image1 image2 image3


Original Thought

As a 9 year old kid, I noticed an interesting pattern in the multiples of the number 9. That the sum of the digits in any multiple of 9 is always divisible by 9.

I was really excited about this discovery and I penned a note on this and submitted to my teacher for it to be included in our school magazine. 

But, I was told that this wasn't my "discovery" and that it was already an identified pattern.

I was disappointed. I hadn't come across this anywhere (not that I had gone looking for it), and it was an original thought in me in identifying this pattern.

Of course, it is always the first to discover something that gets the credit, and not anyone after, even if those who discovered it later had no clue about the discovery already being an established fact.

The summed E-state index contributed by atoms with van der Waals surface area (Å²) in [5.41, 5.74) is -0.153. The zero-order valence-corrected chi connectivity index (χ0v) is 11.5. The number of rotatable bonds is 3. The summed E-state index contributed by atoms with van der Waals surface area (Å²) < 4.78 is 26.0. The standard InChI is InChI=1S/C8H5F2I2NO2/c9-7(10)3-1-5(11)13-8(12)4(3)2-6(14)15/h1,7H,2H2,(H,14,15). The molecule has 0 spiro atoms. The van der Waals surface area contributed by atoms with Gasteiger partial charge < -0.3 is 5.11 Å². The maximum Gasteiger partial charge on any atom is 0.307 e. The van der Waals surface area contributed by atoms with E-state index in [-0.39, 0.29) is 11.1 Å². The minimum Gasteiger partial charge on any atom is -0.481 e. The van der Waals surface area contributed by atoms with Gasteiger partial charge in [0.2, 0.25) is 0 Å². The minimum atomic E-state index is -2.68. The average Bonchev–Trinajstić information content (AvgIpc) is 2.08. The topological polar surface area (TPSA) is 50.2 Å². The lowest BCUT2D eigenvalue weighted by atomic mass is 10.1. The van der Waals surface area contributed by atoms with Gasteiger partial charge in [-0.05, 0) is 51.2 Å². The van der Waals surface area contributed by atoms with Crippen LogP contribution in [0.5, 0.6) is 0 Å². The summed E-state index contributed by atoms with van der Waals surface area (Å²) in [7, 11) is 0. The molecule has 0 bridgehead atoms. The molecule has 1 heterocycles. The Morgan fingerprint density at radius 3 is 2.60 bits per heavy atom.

Original thought occurs at the edges of what we already know. It occurs when we are pushing the boundaries of what we know and are curious to understand something that cannot be explained by what we already know.

The only way to have original thoughts is to learn more and spend time at the edges of what we know.

Share this: